Change is hard. Change is something most of us avoid. But accepting and embracing change – learning to use it to your advantage – can be incredibly rewarding.
Our lives are filled with many points of change. The many firsts we achieve as babies. All the additional changes that follow as we grow up and mature.
The transition from high school to college seems to be one point of change that causes many to struggle. It certainly was a struggle for me.
It was easy to get distracted by things that really didn’t matter – getting caught up in the college atmosphere for example. These distractions and poor choices often led to students finding themselves in tough spots later on. For me, this tough spot was after my freshman year. It was a time where my morale was low, my sense of purpose and direction was lost, and, overall, I just wasn’t happy.
I wanted to make a change but didn’t know where to start.
Want Different Results? Do Something Different!
I began a period of reflection in the fall of 2005. A time where I immersed myself by listening to Ted Talks, reading books, attending leadership conferences, and seeking out mentors. It was during this time I came across a transformational idea – you are the average of the five closest people to you.
Bam! This was the change in thinking I needed. Now I knew exactly what to do…I found friends and mentors who had similar priorities, values, and ambitions, or who had taken similar journeys. I also found ways to challenge myself and my truths. Some of my inspiration came from Kobe Bryant. He once shared how he would sharpen his skills by playing against mates that were four or five year older than him. I also drew inspiration from ‘Steve Jobs 2005 Stanford Commencement Address.’ His wisdom about not wasting your short time here living someone else’s life hit me hard. It inspired me to lead my life even if it takes me off the well-worn path.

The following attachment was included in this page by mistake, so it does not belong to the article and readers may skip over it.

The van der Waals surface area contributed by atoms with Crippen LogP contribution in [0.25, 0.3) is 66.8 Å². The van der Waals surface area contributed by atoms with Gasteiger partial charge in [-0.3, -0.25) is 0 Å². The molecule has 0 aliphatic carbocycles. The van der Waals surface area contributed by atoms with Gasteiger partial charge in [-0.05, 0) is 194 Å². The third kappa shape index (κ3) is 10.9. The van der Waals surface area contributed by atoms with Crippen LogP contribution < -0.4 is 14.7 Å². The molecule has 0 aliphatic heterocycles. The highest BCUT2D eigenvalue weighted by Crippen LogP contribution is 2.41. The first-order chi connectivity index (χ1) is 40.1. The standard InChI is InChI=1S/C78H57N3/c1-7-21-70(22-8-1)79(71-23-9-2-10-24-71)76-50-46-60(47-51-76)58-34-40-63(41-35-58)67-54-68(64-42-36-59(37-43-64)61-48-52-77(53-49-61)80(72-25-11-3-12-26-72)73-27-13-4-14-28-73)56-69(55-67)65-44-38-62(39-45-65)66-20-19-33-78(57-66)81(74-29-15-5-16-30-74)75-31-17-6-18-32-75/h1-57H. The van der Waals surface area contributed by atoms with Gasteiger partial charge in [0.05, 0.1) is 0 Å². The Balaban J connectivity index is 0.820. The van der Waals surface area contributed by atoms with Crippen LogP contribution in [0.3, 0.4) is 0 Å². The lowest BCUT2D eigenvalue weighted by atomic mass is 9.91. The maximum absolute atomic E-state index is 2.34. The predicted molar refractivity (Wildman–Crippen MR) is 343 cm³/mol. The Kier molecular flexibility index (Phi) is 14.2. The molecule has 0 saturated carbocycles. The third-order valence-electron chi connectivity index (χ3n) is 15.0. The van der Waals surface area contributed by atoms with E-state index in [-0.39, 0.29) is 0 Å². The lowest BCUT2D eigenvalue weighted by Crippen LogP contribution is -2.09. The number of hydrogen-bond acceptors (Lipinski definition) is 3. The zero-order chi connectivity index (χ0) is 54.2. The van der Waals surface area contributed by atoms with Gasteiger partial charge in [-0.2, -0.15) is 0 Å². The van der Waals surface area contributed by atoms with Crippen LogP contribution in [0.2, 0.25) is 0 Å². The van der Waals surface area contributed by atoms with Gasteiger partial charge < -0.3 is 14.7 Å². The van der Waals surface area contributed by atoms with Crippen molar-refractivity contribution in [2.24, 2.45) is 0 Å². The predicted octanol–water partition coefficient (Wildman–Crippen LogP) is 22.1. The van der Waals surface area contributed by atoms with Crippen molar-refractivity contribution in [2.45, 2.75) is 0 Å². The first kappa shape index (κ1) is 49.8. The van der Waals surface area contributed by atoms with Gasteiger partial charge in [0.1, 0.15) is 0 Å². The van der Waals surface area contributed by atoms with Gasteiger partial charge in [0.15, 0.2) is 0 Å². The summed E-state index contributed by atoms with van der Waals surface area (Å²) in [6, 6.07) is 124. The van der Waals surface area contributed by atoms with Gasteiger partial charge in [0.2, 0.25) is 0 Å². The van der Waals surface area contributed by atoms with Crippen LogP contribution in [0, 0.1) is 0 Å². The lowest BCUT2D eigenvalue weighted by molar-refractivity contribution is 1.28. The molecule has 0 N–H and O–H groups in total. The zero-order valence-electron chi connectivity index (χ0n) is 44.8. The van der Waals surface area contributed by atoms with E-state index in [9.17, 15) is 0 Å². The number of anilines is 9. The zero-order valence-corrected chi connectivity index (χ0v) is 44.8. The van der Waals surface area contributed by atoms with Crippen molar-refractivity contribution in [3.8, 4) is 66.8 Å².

I came across much insight and wisdom during my journey, all of which helped me grow. Ultimately, I kept coming back to this idea of being the average of the five closest people to you…it became my new center.
I came to know of AMEND as most come to know of it – through the endlessly positive, (almost) unbelievable things my roommate, Jacob Whyle would share with me every day. He just could not shut up about the amazing work he was doing. Then, in talking to several other friends, AMEND, popped up again – still nothing but great things.
I was blown away. I had to learn more.
My first meeting was with Paul Delaney, AMEND’s Chief People Officer. Talk about refreshing! It wasn’t about my resume – it was about me – who I am, my background, values, dreams, and ambitions. He took a genuine interest in my story.
Then I talked to some of the other partners and employees and grew more impressed. They had a highly talented core team and an even more powerful network. Whether they decided to hire me or not, I knew AMEND was special. They lived out their purpose of changing lives and transforming businesses.
AMEND + The Average of 5 = A WIN FOR ME!
I looked at the AMEND team. I thought about how they are a team of A-players. Any combination of five would bring out the best in me. I had no doubt.
And I work everyday to do the same for them. I am excited to share my passion and drive with AMEND’s clients and my teammates. I hope to challenge them just as they are challenging me.
The Power of Average
Coming across the idea that you are the average of the five closest people to you has been truly transformational for me. I guess you could say, in this rare case, average has been exceptional.
Using this principle to guide my decisions, both personally and professionally, has brought overwhelmingly positive change to my life. Much of my current success and happiness is directly connected to my decision to live through this truth.
What new ideas can you bring into your life? What new truths might drive change and transformation for you? Maybe it’s the average of the five closest people. Maybe it’s trying to do something you didn’t think possible. Maybe it’s saying yes when you normally say no.
No matter what new choice the ‘power of five’ inspires, any new choice is a choice for change!